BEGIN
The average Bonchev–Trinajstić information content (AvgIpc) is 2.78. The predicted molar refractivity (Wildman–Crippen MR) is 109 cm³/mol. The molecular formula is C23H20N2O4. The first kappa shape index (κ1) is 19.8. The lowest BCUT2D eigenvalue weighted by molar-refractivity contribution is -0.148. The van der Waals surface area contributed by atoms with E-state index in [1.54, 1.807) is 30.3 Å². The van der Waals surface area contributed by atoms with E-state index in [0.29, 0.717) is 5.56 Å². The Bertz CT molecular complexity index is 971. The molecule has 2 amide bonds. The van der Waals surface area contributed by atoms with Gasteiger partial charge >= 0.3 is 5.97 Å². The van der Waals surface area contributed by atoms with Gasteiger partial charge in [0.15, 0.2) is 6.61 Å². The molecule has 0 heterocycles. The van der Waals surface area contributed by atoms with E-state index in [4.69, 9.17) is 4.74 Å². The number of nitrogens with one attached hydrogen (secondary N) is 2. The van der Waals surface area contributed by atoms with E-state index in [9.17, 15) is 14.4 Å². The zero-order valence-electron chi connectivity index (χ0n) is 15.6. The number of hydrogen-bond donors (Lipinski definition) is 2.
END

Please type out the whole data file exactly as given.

The average Bonchev–Trinajstić information content (AvgIpc) is 2.78. The predicted molar refractivity (Wildman–Crippen MR) is 109 cm³/mol. The molecular formula is C23H20N2O4. The first kappa shape index (κ1) is 19.8. The lowest BCUT2D eigenvalue weighted by molar-refractivity contribution is -0.148. The van der Waals surface area contributed by atoms with E-state index in [1.54, 1.807) is 30.3 Å². The van der Waals surface area contributed by atoms with E-state index in [0.29, 0.717) is 5.56 Å². The Bertz CT molecular complexity index is 971. The molecule has 2 amide bonds. The van der Waals surface area contributed by atoms with Gasteiger partial charge >= 0.3 is 5.97 Å². The van der Waals surface area contributed by atoms with Gasteiger partial charge in [0.15, 0.2) is 6.61 Å². The molecule has 0 heterocycles. The van der Waals surface area contributed by atoms with E-state index in [4.69, 9.17) is 4.74 Å². The number of nitrogens with one attached hydrogen (secondary N) is 2. The van der Waals surface area contributed by atoms with E-state index in [9.17, 15) is 14.4 Å². The zero-order valence-electron chi connectivity index (χ0n) is 15.6. The number of hydrogen-bond donors (Lipinski definition) is 2.